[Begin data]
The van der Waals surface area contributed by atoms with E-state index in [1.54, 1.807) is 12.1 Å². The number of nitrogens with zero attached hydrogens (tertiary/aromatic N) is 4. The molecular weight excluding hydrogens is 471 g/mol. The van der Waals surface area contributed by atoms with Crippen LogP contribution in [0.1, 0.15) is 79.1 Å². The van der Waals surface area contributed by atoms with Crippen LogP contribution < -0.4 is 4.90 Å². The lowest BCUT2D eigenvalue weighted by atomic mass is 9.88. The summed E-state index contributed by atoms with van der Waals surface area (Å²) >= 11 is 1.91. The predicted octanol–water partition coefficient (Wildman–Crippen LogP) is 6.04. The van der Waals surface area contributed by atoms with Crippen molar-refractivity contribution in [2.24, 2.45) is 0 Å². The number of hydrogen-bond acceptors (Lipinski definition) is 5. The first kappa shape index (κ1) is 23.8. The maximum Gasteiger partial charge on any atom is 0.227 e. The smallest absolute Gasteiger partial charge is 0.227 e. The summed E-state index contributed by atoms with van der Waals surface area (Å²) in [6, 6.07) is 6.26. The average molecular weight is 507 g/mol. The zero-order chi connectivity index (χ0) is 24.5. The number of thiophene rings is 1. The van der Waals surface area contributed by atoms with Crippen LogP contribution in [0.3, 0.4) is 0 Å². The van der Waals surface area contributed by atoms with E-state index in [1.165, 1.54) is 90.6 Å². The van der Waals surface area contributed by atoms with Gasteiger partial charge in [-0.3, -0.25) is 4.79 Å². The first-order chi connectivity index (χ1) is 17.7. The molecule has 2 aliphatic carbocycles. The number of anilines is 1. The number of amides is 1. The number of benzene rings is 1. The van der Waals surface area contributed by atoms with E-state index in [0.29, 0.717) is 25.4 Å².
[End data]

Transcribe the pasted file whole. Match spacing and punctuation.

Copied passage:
The van der Waals surface area contributed by atoms with E-state index in [1.54, 1.807) is 12.1 Å². The number of nitrogens with zero attached hydrogens (tertiary/aromatic N) is 4. The molecular weight excluding hydrogens is 471 g/mol. The van der Waals surface area contributed by atoms with Crippen LogP contribution in [0.1, 0.15) is 79.1 Å². The van der Waals surface area contributed by atoms with Crippen LogP contribution < -0.4 is 4.90 Å². The lowest BCUT2D eigenvalue weighted by atomic mass is 9.88. The summed E-state index contributed by atoms with van der Waals surface area (Å²) >= 11 is 1.91. The predicted octanol–water partition coefficient (Wildman–Crippen LogP) is 6.04. The van der Waals surface area contributed by atoms with Crippen molar-refractivity contribution in [2.24, 2.45) is 0 Å². The number of hydrogen-bond acceptors (Lipinski definition) is 5. The first kappa shape index (κ1) is 23.8. The maximum Gasteiger partial charge on any atom is 0.227 e. The smallest absolute Gasteiger partial charge is 0.227 e. The summed E-state index contributed by atoms with van der Waals surface area (Å²) in [6, 6.07) is 6.26. The average molecular weight is 507 g/mol. The zero-order chi connectivity index (χ0) is 24.5. The number of thiophene rings is 1. The van der Waals surface area contributed by atoms with Crippen LogP contribution in [0.3, 0.4) is 0 Å². The van der Waals surface area contributed by atoms with E-state index in [1.165, 1.54) is 90.6 Å². The van der Waals surface area contributed by atoms with Gasteiger partial charge in [-0.3, -0.25) is 4.79 Å². The first-order chi connectivity index (χ1) is 17.7. The molecule has 2 aliphatic carbocycles. The number of anilines is 1. The number of amides is 1. The number of benzene rings is 1. The van der Waals surface area contributed by atoms with E-state index in [0.29, 0.717) is 25.4 Å².